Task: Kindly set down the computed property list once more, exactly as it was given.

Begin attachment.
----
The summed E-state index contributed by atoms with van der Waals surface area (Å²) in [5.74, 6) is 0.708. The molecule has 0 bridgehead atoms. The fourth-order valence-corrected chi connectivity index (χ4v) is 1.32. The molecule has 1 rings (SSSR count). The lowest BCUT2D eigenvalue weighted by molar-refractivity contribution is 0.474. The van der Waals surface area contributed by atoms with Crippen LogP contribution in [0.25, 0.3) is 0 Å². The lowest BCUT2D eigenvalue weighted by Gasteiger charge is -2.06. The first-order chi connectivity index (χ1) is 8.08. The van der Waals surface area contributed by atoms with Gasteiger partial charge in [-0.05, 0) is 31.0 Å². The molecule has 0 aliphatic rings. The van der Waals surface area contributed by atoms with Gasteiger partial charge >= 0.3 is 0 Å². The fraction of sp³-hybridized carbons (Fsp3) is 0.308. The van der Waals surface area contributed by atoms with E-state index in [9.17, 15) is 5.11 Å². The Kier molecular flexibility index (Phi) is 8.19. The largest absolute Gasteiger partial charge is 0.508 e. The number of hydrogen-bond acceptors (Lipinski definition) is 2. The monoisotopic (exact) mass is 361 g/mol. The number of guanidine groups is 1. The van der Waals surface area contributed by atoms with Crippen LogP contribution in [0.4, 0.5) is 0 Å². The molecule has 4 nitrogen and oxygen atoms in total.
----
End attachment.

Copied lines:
The summed E-state index contributed by atoms with van der Waals surface area (Å²) in [5.74, 6) is 0.708. The molecule has 0 bridgehead atoms. The fourth-order valence-corrected chi connectivity index (χ4v) is 1.32. The molecule has 1 rings (SSSR count). The lowest BCUT2D eigenvalue weighted by molar-refractivity contribution is 0.474. The van der Waals surface area contributed by atoms with Crippen LogP contribution in [0.25, 0.3) is 0 Å². The lowest BCUT2D eigenvalue weighted by Gasteiger charge is -2.06. The first-order chi connectivity index (χ1) is 8.08. The van der Waals surface area contributed by atoms with Gasteiger partial charge in [-0.05, 0) is 31.0 Å². The molecule has 0 aliphatic rings. The van der Waals surface area contributed by atoms with Gasteiger partial charge >= 0.3 is 0 Å². The fraction of sp³-hybridized carbons (Fsp3) is 0.308. The van der Waals surface area contributed by atoms with E-state index in [9.17, 15) is 5.11 Å². The Kier molecular flexibility index (Phi) is 8.19. The largest absolute Gasteiger partial charge is 0.508 e. The number of hydrogen-bond acceptors (Lipinski definition) is 2. The monoisotopic (exact) mass is 361 g/mol. The number of guanidine groups is 1. The van der Waals surface area contributed by atoms with Crippen LogP contribution in [0.4, 0.5) is 0 Å². The molecule has 4 nitrogen and oxygen atoms in total.